This is because, at first, it may strike you as a highly complex process.
Same Display Dimensions As a corollary, Equivalent lenses are lenses that produce Equivalent photos on the format they are used on which means they will have the same AOV angle of view and the same aperture diameter. The focal lengths all have the same [diagonal] AOVso we say the focal lengths are equivalent.
The same total amount of light falls on the sensor for the same equivalent relative aperture and same exposure time, so we say the exposures are equivalent. The photos will have the same lightness for the same equivalent exposure and equivalent ISO setting, so we say the ISO settings are equivalent.
An important consequence of the same aperture entrance pupil diameter is that the DOF and diffraction will also be the same for a given perspective, framing, display size, viewing distance, and visual acuity. In addition, since the exposure times are the same, the same total amount of light will fall on the sensor for all systems with a given scene luminance and lens transmissionwhich means the photos will have the same noise if the sensors are equally efficient.
Of course, sensors are not equally efficient although often, but not always, close for a given generationnor are all lenses proportionally sharp, have the same color, bokeh, distortion, or flare characteristics, nor do all sensors have the same pixel count, CFA, and AA filter.
Equality of other visual properties, such as noise, detail, etc. The second and third definitions of "equivalent" also fits: On the other hand, sensors of the same generation are usually pretty close in terms of efficiency see here for quite a few examples. Still, there are other issues to consider, such as color and distortion although these two can usually be corrected for in processingbokeh, lens flare, etc.
So while differences in the technology may well make for differences that matter more than one or more of the parameters of Equivalence, Equivalent photos will typically be the closest in appearance more so, of course, when the sensors are of the same generation. The larger the photo is displayed, the more extreme the processing, and the lower the amount of light that makes up the photo, the more obvious the role that differences in technology will play.
In addition, there is a small niggle in the parameter of "same framing" for systems with different aspect ratios e. We can either crop one image to the the aspect ratio of the other or crop both to a common aspect ratio or compare at the same AOV and display with the same diagonal measurement.
The details of this are discussed at the end of this section. It is important to note that Equivalent photos on different formats will not have the same exposureand this is the source of most all resistance to the concept.
The reason is quite simple: The same total amount of light will fall on the sensor for Equivalent photos which results in a lower density of light exposure on a larger sensor.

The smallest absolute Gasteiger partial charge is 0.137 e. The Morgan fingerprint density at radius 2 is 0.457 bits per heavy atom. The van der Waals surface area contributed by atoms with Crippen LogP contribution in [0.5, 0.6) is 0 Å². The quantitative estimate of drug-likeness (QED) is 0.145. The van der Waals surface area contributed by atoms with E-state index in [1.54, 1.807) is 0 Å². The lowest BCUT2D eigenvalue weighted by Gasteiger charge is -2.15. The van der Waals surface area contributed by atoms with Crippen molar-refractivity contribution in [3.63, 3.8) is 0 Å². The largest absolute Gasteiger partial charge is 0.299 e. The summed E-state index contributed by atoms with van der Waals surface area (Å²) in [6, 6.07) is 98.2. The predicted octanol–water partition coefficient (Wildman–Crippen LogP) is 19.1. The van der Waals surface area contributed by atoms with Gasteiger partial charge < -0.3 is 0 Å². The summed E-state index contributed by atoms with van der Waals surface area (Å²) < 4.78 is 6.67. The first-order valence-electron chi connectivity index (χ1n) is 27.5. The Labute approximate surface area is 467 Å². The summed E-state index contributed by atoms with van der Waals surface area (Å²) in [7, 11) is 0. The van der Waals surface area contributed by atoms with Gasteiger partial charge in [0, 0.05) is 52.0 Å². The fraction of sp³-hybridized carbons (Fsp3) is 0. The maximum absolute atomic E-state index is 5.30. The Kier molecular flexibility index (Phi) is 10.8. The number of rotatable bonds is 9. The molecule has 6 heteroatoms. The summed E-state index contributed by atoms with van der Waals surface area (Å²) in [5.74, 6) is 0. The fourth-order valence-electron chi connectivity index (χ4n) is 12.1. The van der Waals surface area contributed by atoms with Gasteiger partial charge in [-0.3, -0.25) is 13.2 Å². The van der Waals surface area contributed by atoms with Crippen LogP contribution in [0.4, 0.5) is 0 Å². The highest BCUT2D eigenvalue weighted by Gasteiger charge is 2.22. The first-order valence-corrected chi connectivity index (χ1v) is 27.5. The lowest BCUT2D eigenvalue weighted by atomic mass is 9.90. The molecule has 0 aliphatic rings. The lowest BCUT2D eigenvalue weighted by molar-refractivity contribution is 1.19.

Many feel that exposure has been usurped with DOFbut this reflects not only a lack of understanding of what exposure actually is, but how much of a role DOF plays in a photo, even if DOF, per se, is not a consideration.
While the artistic value of DOF is subjective, the fact is that both the total light falling on the sensor and the DOF are functions of the aperture diameter.
Larger aperture diameters admit more light, but they also introduce more aberrations from the lens. Thus, DOF, noise, and sharpness are all intrinsically related through the aperture of the lens. Exposure is not how bright or dark a photo appears -- we can lighten or darken a photo as we see fit.
However, it is not the density of light falling on the sensor that matters, but the total light photons that makes up the photo, since the total light, combined with the sensor efficiency, determine the image noise.
This crucial distinction between exposure and total light has an entire section of the essay devoted to it, as does the section on noise. So, while equal noise is not a parameter of Equivalent images, it is a consequence of Equivalent images if the sensors are equally efficient.Website analysis essay sample.
This Essay was donated to you by students like you who want to improve your writing style and abilities. This essay or term paper is intended for reading purposes only.
As it is written by other students it can serve as a valuable example of how essays or term papers should be written. To get a professionally . What is a Comparison Essay?. A comparison essay (or a Compare and Contrast essay) is a commonly used type of writing assignment in various classes of high school and college, from art to science.
In a comparison essay you should critically analyze any two subjects, finding and pointing out their similarities and/or differences. How to Start a Compare and Contrast Essay. Compare and contrast essays are often assigned to students because they promote critical thinking, analytical reasoning and organized writing.
A compare and contrast essay should look at a subject. Essay writing help. How to write the introduction to an essay; 10 things to remember when using paragraphs within your essay; How to begin a new paragraph. Compare and contrast essays are taught in school for many reasons.
For one thing, they are relatively easy to teach, understand, and format. Students can typically understand the structure with just a short amount of instruction. In the simplest terms, a compare and contrast essay takes two subjects (i.e., objects, events, people, or places)—closely related or vastly different—and focuses on what about them is the same or what’s different or focuses on a combination of similarities and differences.